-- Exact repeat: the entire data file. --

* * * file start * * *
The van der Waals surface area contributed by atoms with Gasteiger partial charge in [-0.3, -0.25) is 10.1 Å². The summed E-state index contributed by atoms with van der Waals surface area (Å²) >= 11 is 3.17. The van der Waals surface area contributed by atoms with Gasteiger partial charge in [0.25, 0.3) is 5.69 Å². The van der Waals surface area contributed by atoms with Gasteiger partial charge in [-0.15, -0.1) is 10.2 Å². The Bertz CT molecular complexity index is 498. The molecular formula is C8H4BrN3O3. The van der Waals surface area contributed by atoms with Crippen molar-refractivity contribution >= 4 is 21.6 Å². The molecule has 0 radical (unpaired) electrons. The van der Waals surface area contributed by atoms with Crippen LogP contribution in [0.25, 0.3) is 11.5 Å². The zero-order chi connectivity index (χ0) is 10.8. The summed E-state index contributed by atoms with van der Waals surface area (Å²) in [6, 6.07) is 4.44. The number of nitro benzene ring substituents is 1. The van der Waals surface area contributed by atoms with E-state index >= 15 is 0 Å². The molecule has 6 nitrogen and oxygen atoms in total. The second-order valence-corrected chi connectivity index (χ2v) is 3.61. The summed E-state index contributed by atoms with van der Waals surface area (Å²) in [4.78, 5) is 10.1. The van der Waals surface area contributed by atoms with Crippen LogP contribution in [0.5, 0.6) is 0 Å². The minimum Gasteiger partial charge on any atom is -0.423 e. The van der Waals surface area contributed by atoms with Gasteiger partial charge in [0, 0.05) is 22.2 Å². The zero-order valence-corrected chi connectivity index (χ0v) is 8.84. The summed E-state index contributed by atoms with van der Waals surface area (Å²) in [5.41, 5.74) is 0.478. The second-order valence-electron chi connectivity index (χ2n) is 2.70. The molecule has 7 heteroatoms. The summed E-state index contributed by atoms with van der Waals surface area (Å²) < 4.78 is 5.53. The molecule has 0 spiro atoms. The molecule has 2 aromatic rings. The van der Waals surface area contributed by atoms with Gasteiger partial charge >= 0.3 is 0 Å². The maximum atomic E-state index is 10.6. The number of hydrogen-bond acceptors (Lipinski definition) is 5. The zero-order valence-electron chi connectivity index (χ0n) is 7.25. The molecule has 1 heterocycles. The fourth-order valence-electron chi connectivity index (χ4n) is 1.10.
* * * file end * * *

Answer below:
The van der Waals surface area contributed by atoms with Gasteiger partial charge in [-0.3, -0.25) is 10.1 Å². The summed E-state index contributed by atoms with van der Waals surface area (Å²) >= 11 is 3.17. The van der Waals surface area contributed by atoms with Gasteiger partial charge in [0.25, 0.3) is 5.69 Å². The van der Waals surface area contributed by atoms with Gasteiger partial charge in [-0.15, -0.1) is 10.2 Å². The Bertz CT molecular complexity index is 498. The molecular formula is C8H4BrN3O3. The van der Waals surface area contributed by atoms with Crippen molar-refractivity contribution >= 4 is 21.6 Å². The molecule has 0 radical (unpaired) electrons. The van der Waals surface area contributed by atoms with Crippen LogP contribution in [0.25, 0.3) is 11.5 Å². The zero-order chi connectivity index (χ0) is 10.8. The summed E-state index contributed by atoms with van der Waals surface area (Å²) in [6, 6.07) is 4.44. The number of nitro benzene ring substituents is 1. The van der Waals surface area contributed by atoms with E-state index >= 15 is 0 Å². The molecule has 6 nitrogen and oxygen atoms in total. The second-order valence-corrected chi connectivity index (χ2v) is 3.61. The summed E-state index contributed by atoms with van der Waals surface area (Å²) in [4.78, 5) is 10.1. The van der Waals surface area contributed by atoms with Crippen LogP contribution in [0.5, 0.6) is 0 Å². The minimum Gasteiger partial charge on any atom is -0.423 e. The van der Waals surface area contributed by atoms with Gasteiger partial charge in [0, 0.05) is 22.2 Å². The zero-order valence-corrected chi connectivity index (χ0v) is 8.84. The summed E-state index contributed by atoms with van der Waals surface area (Å²) in [5.41, 5.74) is 0.478. The second-order valence-electron chi connectivity index (χ2n) is 2.70. The molecule has 7 heteroatoms. The summed E-state index contributed by atoms with van der Waals surface area (Å²) < 4.78 is 5.53. The molecule has 0 spiro atoms. The molecule has 2 aromatic rings. The van der Waals surface area contributed by atoms with Gasteiger partial charge >= 0.3 is 0 Å². The maximum atomic E-state index is 10.6. The number of hydrogen-bond acceptors (Lipinski definition) is 5. The zero-order valence-electron chi connectivity index (χ0n) is 7.25. The molecule has 1 heterocycles. The fourth-order valence-electron chi connectivity index (χ4n) is 1.10.